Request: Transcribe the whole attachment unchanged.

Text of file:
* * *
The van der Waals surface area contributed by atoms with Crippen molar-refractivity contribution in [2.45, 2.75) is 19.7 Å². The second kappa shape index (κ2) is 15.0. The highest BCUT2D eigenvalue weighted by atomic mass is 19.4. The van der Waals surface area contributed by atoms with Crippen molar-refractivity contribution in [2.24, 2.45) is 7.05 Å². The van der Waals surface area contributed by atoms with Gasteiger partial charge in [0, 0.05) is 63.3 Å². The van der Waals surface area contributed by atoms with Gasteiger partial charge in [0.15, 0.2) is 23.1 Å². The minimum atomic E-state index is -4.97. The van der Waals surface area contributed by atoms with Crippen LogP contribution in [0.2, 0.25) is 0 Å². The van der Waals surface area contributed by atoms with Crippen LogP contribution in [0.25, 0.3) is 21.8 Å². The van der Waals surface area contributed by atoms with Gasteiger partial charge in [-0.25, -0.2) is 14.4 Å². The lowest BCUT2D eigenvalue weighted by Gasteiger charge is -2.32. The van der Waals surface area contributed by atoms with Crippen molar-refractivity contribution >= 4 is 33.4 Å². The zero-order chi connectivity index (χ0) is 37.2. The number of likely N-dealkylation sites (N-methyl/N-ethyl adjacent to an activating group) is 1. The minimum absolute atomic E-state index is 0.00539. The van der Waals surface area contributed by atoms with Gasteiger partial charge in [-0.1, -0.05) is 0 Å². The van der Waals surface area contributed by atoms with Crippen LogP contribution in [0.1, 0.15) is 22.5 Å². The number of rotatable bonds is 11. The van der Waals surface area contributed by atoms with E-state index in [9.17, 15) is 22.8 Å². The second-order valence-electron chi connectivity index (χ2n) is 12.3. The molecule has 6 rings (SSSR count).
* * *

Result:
The van der Waals surface area contributed by atoms with Crippen molar-refractivity contribution in [2.45, 2.75) is 19.7 Å². The second kappa shape index (κ2) is 15.0. The highest BCUT2D eigenvalue weighted by atomic mass is 19.4. The van der Waals surface area contributed by atoms with Crippen molar-refractivity contribution in [2.24, 2.45) is 7.05 Å². The van der Waals surface area contributed by atoms with Gasteiger partial charge in [0, 0.05) is 63.3 Å². The van der Waals surface area contributed by atoms with Gasteiger partial charge in [0.15, 0.2) is 23.1 Å². The minimum atomic E-state index is -4.97. The van der Waals surface area contributed by atoms with Crippen LogP contribution in [0.2, 0.25) is 0 Å². The van der Waals surface area contributed by atoms with Crippen LogP contribution in [0.25, 0.3) is 21.8 Å². The van der Waals surface area contributed by atoms with Gasteiger partial charge in [-0.25, -0.2) is 14.4 Å². The lowest BCUT2D eigenvalue weighted by Gasteiger charge is -2.32. The van der Waals surface area contributed by atoms with Crippen molar-refractivity contribution >= 4 is 33.4 Å². The zero-order chi connectivity index (χ0) is 37.2. The number of likely N-dealkylation sites (N-methyl/N-ethyl adjacent to an activating group) is 1. The minimum absolute atomic E-state index is 0.00539. The van der Waals surface area contributed by atoms with Gasteiger partial charge in [-0.1, -0.05) is 0 Å². The van der Waals surface area contributed by atoms with Crippen LogP contribution in [0.1, 0.15) is 22.5 Å². The number of rotatable bonds is 11. The van der Waals surface area contributed by atoms with E-state index in [9.17, 15) is 22.8 Å². The second-order valence-electron chi connectivity index (χ2n) is 12.3. The molecule has 6 rings (SSSR count).